After the city kids were the fringe kids. These kids were basically screw ups and their parents were at the end of their rope. So they stuck them in the theatre. These kids went to alternative schools, aka holding tanks for those who couldn’t hack it in regular school. In this group there was a teen alcoholic named Mari who had just gotten out of rehab and was attending the program by day and AA by night. This was of course including but not limited to Hailey, a girl with OCD and Panic disorder, who cut herself. Add in a bi-sexual Wiccan Chandra and every stereotype that resides in the nightmares of new parents was represented. Often, they exchanged notes about which psych meds they were on which freaked me out.

Then of course there were the scholarship kids. Translated, the poor black kids. The Playhouse often went into the community to try to farm talent from less fortune homes, often from The Hill District and Homewood. Yes, the neighborhoods the cops don’t go to. While these kids were intimidating for the rich snobs, I clicked with the scholarship kids the best. None of them were perfect, heck one even had a 2 year old daughter. Note: Baby Mama and child came to performances and were wonderfully supportive of us all. However, I always found them the most real and easiest to stomach.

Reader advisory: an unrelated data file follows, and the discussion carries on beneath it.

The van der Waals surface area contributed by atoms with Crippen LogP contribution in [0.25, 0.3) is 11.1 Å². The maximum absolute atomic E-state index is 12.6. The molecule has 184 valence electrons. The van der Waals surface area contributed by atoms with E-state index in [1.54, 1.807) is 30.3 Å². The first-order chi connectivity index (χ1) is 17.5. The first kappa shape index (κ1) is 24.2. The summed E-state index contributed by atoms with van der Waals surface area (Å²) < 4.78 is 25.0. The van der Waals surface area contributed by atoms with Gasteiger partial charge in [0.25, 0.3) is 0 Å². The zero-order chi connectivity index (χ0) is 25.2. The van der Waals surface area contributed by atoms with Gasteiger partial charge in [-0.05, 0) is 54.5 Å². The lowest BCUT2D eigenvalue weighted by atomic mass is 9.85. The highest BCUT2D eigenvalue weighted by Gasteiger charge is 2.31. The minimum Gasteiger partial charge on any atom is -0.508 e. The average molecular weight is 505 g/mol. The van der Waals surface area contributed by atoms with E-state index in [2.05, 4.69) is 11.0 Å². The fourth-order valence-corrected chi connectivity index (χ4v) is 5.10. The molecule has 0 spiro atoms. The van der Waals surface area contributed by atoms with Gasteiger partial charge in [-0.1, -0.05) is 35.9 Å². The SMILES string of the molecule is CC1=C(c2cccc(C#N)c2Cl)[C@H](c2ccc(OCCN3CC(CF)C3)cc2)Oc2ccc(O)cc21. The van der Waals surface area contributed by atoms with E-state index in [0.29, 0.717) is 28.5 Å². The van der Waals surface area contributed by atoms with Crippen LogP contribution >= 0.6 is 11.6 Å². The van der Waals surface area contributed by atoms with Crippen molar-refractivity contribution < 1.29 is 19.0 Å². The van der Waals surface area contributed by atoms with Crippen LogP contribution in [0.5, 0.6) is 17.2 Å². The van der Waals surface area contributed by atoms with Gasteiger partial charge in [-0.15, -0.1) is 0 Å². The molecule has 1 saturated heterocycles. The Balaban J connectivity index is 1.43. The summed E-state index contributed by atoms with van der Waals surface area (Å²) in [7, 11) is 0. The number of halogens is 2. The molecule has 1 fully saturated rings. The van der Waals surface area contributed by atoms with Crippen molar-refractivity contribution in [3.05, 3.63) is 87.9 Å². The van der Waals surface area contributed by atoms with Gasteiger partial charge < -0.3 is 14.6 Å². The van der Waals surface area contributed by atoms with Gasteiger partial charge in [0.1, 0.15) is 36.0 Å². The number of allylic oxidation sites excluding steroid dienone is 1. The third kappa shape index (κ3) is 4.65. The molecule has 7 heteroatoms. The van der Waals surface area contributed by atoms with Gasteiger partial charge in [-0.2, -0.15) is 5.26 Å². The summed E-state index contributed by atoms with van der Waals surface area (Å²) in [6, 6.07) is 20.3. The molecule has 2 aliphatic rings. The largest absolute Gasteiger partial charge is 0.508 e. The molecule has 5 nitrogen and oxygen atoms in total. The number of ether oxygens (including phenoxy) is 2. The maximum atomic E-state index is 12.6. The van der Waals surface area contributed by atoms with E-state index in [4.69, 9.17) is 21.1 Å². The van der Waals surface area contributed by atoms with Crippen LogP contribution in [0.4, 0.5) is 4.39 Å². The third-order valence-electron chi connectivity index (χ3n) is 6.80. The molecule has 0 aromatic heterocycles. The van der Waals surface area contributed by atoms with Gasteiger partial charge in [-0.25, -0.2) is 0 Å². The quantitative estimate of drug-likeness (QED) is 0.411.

One in particular I took to was DeShawn Forrester. DeShawn lived in The Hill District aka The Home of August Wilson. As a matter of fact, DeShawn even did an August Wilson monologue once. A kid built like a tank, DeShawn told us it was either Broadway or the NFL. While he didn’t touch on it much, once he mentioned he had three brothers who had two different fathers. So yeah, his home life kind of sucked. Whenever he stepped on the stage, DeShawn was funny like Chris Farley. Born without a filter, DeShawn always said what was on his mind and didn’t seem to care. While it got him in trouble, it won him my respect.